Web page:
Brian Napier Explores the Tensions Between Humans and Their Environment

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You can find art all over town — not just on gallery walls. In this series, we'll be looking at some of the local artists who serve up their work in coffeehouses and other non-gallery businesses around town.

"Art is something I've always been drawn to — no pun intended," says Brian Napier, who moved from a little mountain town outside of Lake Tahoe to finish up his undergraduate degree at the University of Denver, where he graduated last spring with a BFA. While growing up, he was “scatterbrained, and would doodle in class,” he recalls. And while he remembers watching the techniques of his mother and grandmother, who both drew a lot, “I never thought I’d pursue being a practicing artist,” he says. 

As he got older, though, he realized he loved creating art. “So I decided to go for it,” he says, He started his undergraduate degree at a community college in Lake Tahoe, where he worked full-time as a ski instructor and dockhand to pay for school. The double duty didn't bother Napier, since he's always liked being outdoors — and that's part of the reason he moved to Colorado. “I’m a big rock climber and skier, and Denver strikes the perfect balance with its art scene and culture,” he says.

The outdoors has also had a huge impact on Napier’s work. His art reflects his overarching interests in nature and people —and how the two forces interact. 

Napier recognizes “the push and pull” and psychological aspects of that complex relationship. “Coming from a mountain town, I became acutely aware of how easily people can manipulate their environment or be manipulated by it," he says, "This conflicting relationship between the individual and their surroundings is at the center of my artwork."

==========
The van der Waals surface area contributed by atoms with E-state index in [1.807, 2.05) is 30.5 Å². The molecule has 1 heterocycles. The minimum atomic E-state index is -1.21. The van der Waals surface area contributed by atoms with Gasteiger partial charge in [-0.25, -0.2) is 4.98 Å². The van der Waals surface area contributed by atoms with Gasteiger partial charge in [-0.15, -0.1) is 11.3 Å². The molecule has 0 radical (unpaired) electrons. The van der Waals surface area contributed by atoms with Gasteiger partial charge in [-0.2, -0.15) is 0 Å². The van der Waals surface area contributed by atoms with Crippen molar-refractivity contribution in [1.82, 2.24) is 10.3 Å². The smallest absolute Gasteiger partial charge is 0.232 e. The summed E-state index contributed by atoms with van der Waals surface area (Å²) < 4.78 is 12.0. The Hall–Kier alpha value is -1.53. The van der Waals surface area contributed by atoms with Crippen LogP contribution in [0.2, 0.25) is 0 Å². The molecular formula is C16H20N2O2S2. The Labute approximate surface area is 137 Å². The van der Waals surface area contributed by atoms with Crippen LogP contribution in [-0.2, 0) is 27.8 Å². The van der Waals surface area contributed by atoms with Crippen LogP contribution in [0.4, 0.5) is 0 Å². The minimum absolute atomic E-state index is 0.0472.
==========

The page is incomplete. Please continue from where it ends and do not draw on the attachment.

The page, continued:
A series of Napier’s oils that deals with various psychological states is currently on display at Kaladi Coffee at 1730 East Evans Avenue. The artist’s flat pieces are detail-oriented and precise, just as he is personally. His larger installations and sculptures feature are broader takes on the interaction between people and the planet.  

“My thesis to graduate was a big wall installation called Rhythm,” Napier notes. For that 10-foot by 24-foot installation, he used fallen trees from the Fourmile Canyon Fire in Boulder, and positioned them in a fluid pattern. By taking a remnant from that disaster and bringing it into a more formal gallery setting, Napier hoped to “address the impact we have on [the environment], either directly or indirectly,” he says. The artist describes his process further in a video created in partnership with Hidden Woods Media

Napier’s sculptures bridge the gap between his paintings and installations. “They are very minimalistic,” he says. “I like to use the raw materials how they are, without dressing them up too much. I’m not trying to fool you.”
Napier’s work will be on display at Kaladi until early October; he has also shown at Boxcar Gallery and Atlas Galleries. For more information about Napier and his work, visit his website.

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